Tales from real life
|Well, if they're not true, they oughta be!|
An inquiry from RICH made me realize that others might be interested in the cover image.
It's a 1972 Harley-Davidson Sprint 250, made by Aermacchi in Italy and sold by Harley dealers in America. It's somewhat unique in that it has a single cylinder laid down in front of the crankcase. The geometry results in a long wheelbase and a low center of gravity. This yellow one belonged to my Dad. I had a black Sprint 350 when I was in High School, and I always enjoyed the way it handled.
I grew up on a small ranch among cowboys, farmers and loggers. I sometimes rode horses as a child, but abandoned four legs for two wheels the first time I straddled my Montgomery Ward minibike at the age of twelve. I had several real motorcycles over the years, including a Harley Rapido 125 (also made by Aermacchi) and a BSA 250 single, but I finally settled on Yamahas. I could wheelie my RD250 two-stroke twin through three gears. After getting married, I traded it in for an XS650 parallel twin that was better suited for two-up riding. My last bike was an XV920RH V-twin with an enclosed chain drive. I rode it more than 50,000 miles and it still had the original chain.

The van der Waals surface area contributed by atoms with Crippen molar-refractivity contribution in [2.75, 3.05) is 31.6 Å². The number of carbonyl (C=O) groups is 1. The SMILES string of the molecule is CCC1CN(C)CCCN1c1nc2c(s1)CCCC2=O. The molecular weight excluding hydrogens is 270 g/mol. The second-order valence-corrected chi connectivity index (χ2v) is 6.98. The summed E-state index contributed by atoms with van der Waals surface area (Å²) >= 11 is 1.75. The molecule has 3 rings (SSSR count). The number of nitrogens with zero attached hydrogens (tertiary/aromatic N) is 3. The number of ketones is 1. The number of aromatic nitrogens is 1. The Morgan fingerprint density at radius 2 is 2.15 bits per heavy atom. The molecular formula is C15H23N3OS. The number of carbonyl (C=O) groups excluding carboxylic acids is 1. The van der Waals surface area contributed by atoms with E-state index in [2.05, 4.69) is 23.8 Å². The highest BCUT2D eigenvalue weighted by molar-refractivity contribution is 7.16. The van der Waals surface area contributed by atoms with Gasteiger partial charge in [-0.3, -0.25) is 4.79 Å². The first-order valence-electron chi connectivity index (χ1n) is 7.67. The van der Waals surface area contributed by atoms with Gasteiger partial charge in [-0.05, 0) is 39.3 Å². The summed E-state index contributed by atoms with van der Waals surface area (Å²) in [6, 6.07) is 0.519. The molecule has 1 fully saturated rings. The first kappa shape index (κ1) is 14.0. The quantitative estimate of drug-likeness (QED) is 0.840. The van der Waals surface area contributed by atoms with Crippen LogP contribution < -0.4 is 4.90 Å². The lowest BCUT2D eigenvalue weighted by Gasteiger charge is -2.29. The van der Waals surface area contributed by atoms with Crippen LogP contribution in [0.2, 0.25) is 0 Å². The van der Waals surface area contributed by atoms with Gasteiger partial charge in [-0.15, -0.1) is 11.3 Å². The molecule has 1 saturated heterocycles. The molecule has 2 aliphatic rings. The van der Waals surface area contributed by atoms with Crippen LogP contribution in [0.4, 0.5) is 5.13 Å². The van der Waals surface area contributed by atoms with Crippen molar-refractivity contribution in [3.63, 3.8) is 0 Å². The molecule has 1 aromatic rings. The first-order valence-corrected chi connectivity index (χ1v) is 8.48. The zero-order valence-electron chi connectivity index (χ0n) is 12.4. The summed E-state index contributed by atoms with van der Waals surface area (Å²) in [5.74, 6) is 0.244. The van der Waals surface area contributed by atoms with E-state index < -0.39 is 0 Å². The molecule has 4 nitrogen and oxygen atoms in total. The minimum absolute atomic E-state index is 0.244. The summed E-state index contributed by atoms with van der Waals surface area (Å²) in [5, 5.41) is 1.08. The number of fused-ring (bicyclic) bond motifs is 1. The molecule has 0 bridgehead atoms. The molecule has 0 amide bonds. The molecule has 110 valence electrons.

Dad liked my Harley Sprint so much that he bought one for himself. It was handier for him to kickstart the bike for a quick trip out to the fields than to saddle up a horse. The original street mufflers didn't fare well in the dirt, so we used a hacksaw to create the 'megaphone' look. The bike didn't run quite as well with the open pipes, but it sure sounded cool! Also, check out the home-made mud flap on the front fender. It was cut out of an old tire and mounted with three bolts.
This photo captures a juxtaposition of the old and new west. Dad's horses all passed away and he finally got too old for the motorcycle. He created this 'artwork' from the remnants of his riding past.